I stuck to Sakura and Asuka for the majority of my time with the game. That’s not to say that I didn’t try other characters, I just found their combination of speed, lower meele attacks (Asuka) and the ability to use mid range projectiles and kicks (Sakura) to my liking. Once you’ve found a team that works for you, and trust me with all of the variation you will, you’ll be ready to throw out Cross Assaults and Cross Arts. These joint attacks add a third meter, in addition to the health and EX Special meters from previous games. Cross Assaults can be pulled off with a backward flick of the left joystick and two buttons, allowing you to control both characters at once. Provided one of your characters is not critically low on health this is a great way to finish a match. Cross Arts are joint attacks that launch a kind of cinematic event, each character performs a preset move such as launching your opponent in the air or hitting them with a devastating attack and then passing them off to your teammate for more of the same. These carry less risk of your characters taking direct damage due to their cinematic nature but they also have a lot shorter of a connection range in terms of execution.
I’ve probably gushed about how well the game plays, but what about performance? The vita is a capable machine, with its 512MB of ram and quadcore ARM processor but even that wasn’t enough to replicate the console experience completely. Graphically there is a loss of details in terms of backgrounds and character textures when compared with the console version. This isn’t to say it is a bad looking game–in fact, it looks fantastic for a portable rendition of a popular fighting game. But if you’ve played the other versions be prepared for a slight downgrade in the visual department. The great thing is that the frame rate appears to be locked at a solid 60 FPS and it never dipped during our playtime. The load-times were a little long however when compared to other vita games.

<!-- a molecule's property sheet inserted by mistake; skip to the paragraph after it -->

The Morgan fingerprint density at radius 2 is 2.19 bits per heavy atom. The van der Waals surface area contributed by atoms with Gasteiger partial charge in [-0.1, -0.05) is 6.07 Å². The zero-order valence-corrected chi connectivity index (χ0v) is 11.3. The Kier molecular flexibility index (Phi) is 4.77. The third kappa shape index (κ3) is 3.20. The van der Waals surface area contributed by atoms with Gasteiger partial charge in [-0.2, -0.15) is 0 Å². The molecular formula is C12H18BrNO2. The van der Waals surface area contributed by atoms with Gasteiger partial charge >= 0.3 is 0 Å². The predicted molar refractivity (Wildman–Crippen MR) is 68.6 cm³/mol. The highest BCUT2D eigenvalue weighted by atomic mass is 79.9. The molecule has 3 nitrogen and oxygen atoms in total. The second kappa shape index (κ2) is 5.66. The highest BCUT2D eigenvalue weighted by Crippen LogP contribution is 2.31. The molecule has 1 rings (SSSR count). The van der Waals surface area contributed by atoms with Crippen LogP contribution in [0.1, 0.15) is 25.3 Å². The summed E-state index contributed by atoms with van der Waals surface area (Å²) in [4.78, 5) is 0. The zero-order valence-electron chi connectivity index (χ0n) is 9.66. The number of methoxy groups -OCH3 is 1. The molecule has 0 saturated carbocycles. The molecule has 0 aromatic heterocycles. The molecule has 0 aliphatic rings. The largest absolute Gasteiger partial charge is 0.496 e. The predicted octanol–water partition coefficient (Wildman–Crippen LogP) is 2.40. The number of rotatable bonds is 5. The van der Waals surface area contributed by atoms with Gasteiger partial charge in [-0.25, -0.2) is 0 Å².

In terms of modes you get the full console experience right in the palm of your hand. Arcade Mode will test your skills against multiple sets of opponents before facing you off against a final boss. Unfortunately, at least for me and one other person who played the arcade mode alongside me, the difficulty spike in the single player mode once you reach the final boss is like hitting a brick wall head-on. The online mode also performed well in our tests, with only the slightest hints of lag from time to time. Nothing like the launch of the console version this past spring, which featured constant disconnects. The only new mode addition is Burst Kumite, which faces you off against endless waves of enemies AKA Arcade mode with no end. Its a nice enough addition; not really worth picking up alone, but it provides a challenge for hardcore players.
If you are a fighting fan and own a PS Vita you owe it to yourself to pick up Street Fighter X Tekken as soon as you can. Sure the console game launched with some problems, namely in terms of online, and the additional DLC characters were a kick in the shin but the Vita version remedies all of these. The inclusion of the DLC voucher for PS3 also sweetens the deal and hey it’s $20 cheaper than when the game hit consoles. A relatively lag free online experience is also nice just be aware there are some graphical sacrifices in order to keep things running smoothly and load times seem longer than the console port of the game. All in all this is one that will keep hardcore and casual fighting fans busy for awhile.